Publishing could be seen as an anachronistic practice. Why do you think it could still have a role in shaping contemporary visual culture? Is printing a way to return images to where they belong?

Publishing today is very… I still believe is very important. If we think of the way in which we are collecting images on our phone: they can be a lot and we’re not giving importance to them – they’re not precious anymore. The act of publishing and choosing the type of paper, the bonding and making them really precious object is still very important and it’s something that is contributing to contemporary and visual culture for sure. I don’t think printing it’s a way to return images to where they belong: I think it’s a way to create a different meaning and understanding for these images, to make other people look at them. They can project what they’re passing, their own story, so the images become something else and something that belongs to everyone. That’s the reason why is very important to keep on publishing and to make the images become material.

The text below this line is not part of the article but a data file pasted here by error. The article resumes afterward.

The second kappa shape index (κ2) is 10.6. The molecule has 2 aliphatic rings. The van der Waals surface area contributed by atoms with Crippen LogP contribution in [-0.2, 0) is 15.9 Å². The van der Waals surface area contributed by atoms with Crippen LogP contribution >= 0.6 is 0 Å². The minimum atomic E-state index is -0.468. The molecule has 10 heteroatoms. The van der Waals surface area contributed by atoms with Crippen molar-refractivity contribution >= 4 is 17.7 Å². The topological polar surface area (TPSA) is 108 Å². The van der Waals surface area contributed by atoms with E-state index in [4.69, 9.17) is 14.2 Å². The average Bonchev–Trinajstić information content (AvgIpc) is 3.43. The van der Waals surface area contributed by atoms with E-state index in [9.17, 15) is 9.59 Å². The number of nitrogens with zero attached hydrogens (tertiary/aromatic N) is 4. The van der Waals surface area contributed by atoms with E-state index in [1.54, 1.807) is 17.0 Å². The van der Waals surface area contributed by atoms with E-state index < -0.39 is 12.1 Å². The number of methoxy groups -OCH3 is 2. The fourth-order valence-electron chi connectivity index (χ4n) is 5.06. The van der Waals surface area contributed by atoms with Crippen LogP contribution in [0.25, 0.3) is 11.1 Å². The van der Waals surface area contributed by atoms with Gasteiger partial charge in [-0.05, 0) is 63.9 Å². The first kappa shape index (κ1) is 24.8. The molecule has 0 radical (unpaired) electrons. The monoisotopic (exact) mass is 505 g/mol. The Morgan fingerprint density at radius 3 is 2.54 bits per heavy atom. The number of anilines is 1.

Featuring: Alba Zari

Curated by Robin Sara Stauder
Editor: Alice De Santis

Time to read
5 min
Words by
Robin Sara Stauder
Published on
12 May 2021